Consultants, there’s a payoff here for you, in how to get more of the clients you want from your website, but please let me tell a quick story first.
It all started innocently enough.
You can skip most of the discussion, because it goes like this (paraphrasing, not quoting…):
1. John: How do people find business consultants to hire?
2. Rand: They don’t use Google, they rely on personal recommendations.
3. Dan: People use search engines to find business consultants a lot.
4. Rand: A personal recommendation is a better lead than ranking #1 for [seo company].
5. Dan: Duh. But websites could qualify leads better.
And that’s what this post is really about.
Here’s the thing… I get a *lot* of personal referrals from friends and acquaintances and fans and clients and students and whatever.
About 1 in 10, we can actually turn into a client. 10% – that’s pretty darn good. The other 9 are, generally speaking, not qualified to become clients.
Of course, I feel obligated to actually talk to all 10, because to do otherwise would violate the implied social contract that comes with a referral.
You can’t (and shouldn’t) ask your friends to qualify your prospects for you. Most of them will do a terrible job at it, and most of them will just stop sending you referrals.
As a consultant, you should welcome and even encourage referrals.
Just as you should welcome page one rankings for relevant search terms in your chosen field.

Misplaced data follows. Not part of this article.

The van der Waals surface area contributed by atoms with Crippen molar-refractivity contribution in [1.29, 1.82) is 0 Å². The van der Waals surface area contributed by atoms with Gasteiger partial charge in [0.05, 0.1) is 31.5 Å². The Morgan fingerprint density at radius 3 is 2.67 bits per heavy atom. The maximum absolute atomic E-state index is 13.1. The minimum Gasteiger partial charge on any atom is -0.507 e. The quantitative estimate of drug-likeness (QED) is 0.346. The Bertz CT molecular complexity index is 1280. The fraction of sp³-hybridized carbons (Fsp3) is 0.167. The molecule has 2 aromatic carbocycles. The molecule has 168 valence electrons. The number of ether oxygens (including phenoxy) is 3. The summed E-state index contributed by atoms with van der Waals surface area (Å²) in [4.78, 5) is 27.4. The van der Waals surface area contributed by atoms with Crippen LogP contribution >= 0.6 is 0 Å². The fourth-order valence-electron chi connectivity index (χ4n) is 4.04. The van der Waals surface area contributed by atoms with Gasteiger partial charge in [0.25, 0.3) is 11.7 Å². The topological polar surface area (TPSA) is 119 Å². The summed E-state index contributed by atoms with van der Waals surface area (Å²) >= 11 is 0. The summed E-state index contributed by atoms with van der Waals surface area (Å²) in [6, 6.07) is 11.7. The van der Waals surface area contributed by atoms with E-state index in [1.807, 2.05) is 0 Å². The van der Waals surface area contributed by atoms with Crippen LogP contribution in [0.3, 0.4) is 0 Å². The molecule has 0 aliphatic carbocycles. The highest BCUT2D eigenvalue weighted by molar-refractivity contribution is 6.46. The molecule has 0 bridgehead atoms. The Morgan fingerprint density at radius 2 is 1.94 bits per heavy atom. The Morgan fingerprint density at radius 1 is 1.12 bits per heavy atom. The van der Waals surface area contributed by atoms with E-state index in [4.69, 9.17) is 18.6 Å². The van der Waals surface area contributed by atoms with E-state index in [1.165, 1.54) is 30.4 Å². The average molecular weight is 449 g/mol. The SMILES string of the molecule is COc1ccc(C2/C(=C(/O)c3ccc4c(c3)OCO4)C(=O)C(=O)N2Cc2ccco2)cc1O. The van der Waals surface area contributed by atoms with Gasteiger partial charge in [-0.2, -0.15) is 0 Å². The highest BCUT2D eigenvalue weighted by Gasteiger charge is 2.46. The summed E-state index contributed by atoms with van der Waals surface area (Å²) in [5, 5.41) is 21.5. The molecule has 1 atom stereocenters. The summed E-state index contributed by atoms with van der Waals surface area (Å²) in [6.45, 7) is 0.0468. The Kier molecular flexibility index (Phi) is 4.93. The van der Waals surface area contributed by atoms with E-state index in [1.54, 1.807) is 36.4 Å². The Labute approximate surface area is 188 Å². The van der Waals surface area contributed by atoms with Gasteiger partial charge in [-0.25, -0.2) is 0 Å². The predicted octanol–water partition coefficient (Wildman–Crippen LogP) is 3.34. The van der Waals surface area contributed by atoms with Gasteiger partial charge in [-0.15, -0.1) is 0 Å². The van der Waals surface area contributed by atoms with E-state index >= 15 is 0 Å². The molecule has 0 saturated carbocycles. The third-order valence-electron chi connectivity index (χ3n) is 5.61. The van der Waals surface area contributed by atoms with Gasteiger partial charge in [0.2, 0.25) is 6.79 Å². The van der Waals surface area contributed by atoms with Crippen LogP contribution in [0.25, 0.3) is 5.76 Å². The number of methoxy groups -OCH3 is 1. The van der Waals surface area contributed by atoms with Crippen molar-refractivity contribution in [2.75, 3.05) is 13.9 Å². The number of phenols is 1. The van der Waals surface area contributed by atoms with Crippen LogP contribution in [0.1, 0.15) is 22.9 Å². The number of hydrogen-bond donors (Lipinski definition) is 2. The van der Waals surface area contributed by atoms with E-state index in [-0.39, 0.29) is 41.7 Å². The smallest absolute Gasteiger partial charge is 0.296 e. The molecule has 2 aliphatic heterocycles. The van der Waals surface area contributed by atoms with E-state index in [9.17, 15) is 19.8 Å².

If your consulting website says “we don’t care how you got here, just call us on the phone right now,” you are asking for lots of low quality leads, time wasters, and… well… tire-kickers.
If your consulting website says “we can do X for any business that Y, even if Z,” and invites the prospect who fits those criteria to…
- provide you with some information,
- schedule a time to speak with you,
- and pay you for some sort of initial assessment*
- give you minimal contact information for a free report, book**, etc.
- which doesn’t take any of your time to deliver,
- and gets them onto a mailing list where you can keep talking
If you’re doing both of those things, I’d say you’re doing pretty well in qualifying the leads you get.
In the absence of referrals, the majority of your long term clients will come from those who went through the “wide end” of the funnel – by giving you an email address first.
The “pay for an initial assessment” part of the funnel is for those who do come in with a recommendation, and for those who have learned from receiving your emails that you are the sort of company they want to hire.
They will learn that if you regularly provide useful information, and always include a call to action – a reminder that you are ready to begin working with them – in every email message.
You can do a lot of things to get more referrals – mostly by doing awesome things on the Internet, in social channels, on your web site, everywhere you can make a good impression on the right people.
I’m not writing this to argue with Rand, even though that’s always fun, but because Twitter just isn’t big enough to hold the ideas that were lying underneath the surface of that conversation.
* Examples – modify to suit what you do – a site review, an Adwords account review, a mobile readiness review, a process audit, a social media performance report… something.
Anything. Get paid for it. Make it refundable against the first month’s fees, or entirely refundable, but GET PAID TO DO WORK.
** Consulting is one of those fields where “thought leadershipping” – writing a book, whatever – is unambiguously good for your business, and can pay off with a direct response to your marketing.